Annonymouse, thank you for introducing the dialogue in your two posts above. You say: “statements are audited by a firm that is, I presume, reputable.” I had some experience with Bonadio back in Our Lady of the Lakes, and spent nearly two hours with their account manager on issues raised by parishioners (I had been on Finance Council as well as a Trustee and saw more than I wish I had.) He agreed with me that there were errors (such as an arithmetic “error” by the business manager which turned the planning group’s votes against a parish by showing its plan in the red, when it wasn’t.) However, he stressed how narrow the auditor’s responsibility really is and that he couldn’t do much about most of the complaints raised as they were in operations and not in the scope of the audit. However, Bonadio did do a small audit as a result. Fr. Ring read excerpts for 15 minutes from the pulpit before Sunday Mass with 22 children twitching in the pews) and gave himself a gold star, but the excerpts only dealt with issues I’d never raised and weren’t the source of the complaint. Go figure. I was told the Finance Council did not even get to see the report. That’s what I mean by lack of transparency, for example.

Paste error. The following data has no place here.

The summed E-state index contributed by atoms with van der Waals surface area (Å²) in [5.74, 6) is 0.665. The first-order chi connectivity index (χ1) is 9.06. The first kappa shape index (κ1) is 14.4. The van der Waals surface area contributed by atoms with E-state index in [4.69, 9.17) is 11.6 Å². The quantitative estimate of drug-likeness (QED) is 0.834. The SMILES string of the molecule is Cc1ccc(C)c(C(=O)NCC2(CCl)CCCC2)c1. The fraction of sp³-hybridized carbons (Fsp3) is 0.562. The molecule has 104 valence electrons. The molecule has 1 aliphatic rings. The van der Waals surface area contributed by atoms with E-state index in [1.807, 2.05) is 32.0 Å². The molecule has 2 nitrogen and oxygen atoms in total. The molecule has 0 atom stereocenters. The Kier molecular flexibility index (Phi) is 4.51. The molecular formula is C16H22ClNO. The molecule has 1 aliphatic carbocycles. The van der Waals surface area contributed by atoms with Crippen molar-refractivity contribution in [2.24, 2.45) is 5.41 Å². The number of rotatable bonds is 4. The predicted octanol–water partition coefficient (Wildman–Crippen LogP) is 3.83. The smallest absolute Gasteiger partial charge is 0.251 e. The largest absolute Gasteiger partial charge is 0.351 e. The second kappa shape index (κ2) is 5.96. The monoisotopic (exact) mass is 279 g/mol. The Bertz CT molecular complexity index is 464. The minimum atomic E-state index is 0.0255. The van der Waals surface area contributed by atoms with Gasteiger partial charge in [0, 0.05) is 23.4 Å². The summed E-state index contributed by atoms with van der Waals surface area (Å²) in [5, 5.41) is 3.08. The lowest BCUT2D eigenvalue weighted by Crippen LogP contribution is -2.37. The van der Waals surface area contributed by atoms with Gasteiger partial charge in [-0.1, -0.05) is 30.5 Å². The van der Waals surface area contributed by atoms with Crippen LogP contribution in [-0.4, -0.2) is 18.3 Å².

You write: “That firm’s audit says that the statements are accurately and fully presented, I presume.” No, actually they don’t. Their words are also very limited, saying explicitly that “These financial statements are the responsibility of the Diocese of Rochester’s Management.” Auditors disclaim responsibility, and their engagement letters are usually drawn very narrowly. Words like fully and accurately are not used, but rather say “free of material misstatement” (often means +/- 10% of the total), or “reasonable assurance” or “present fairly.” They use “tests” which is really only sampling of a very small percentage of transactions, and they many not sample one that would be a problem. This is how auditors usually work.

    You said: “It seems as if you are asking for more detail and information than the acconting rules seem to require.” The issue is transparency, not “information.” For example, can you tell from reading the statements how much cash was in the schools turned over to the diocese and how much was in the schools which were given back to parish control and if the diocese kept any of the cash and, if so, where did it go? Can you tell from the audit report what proerties were sold and for how much and where that money went? Usually Audit reports give some detail on the nature of lawsuits; Bonadio’s does not. I could give you a dozen questions like that; perhaps you could find some of the answers, but there is a difference between between clear communications and overt obscurity. Yes, this is “more information” but not for the sake of information but for the sake of a clearer picture of the financial structure to which most of us contribute.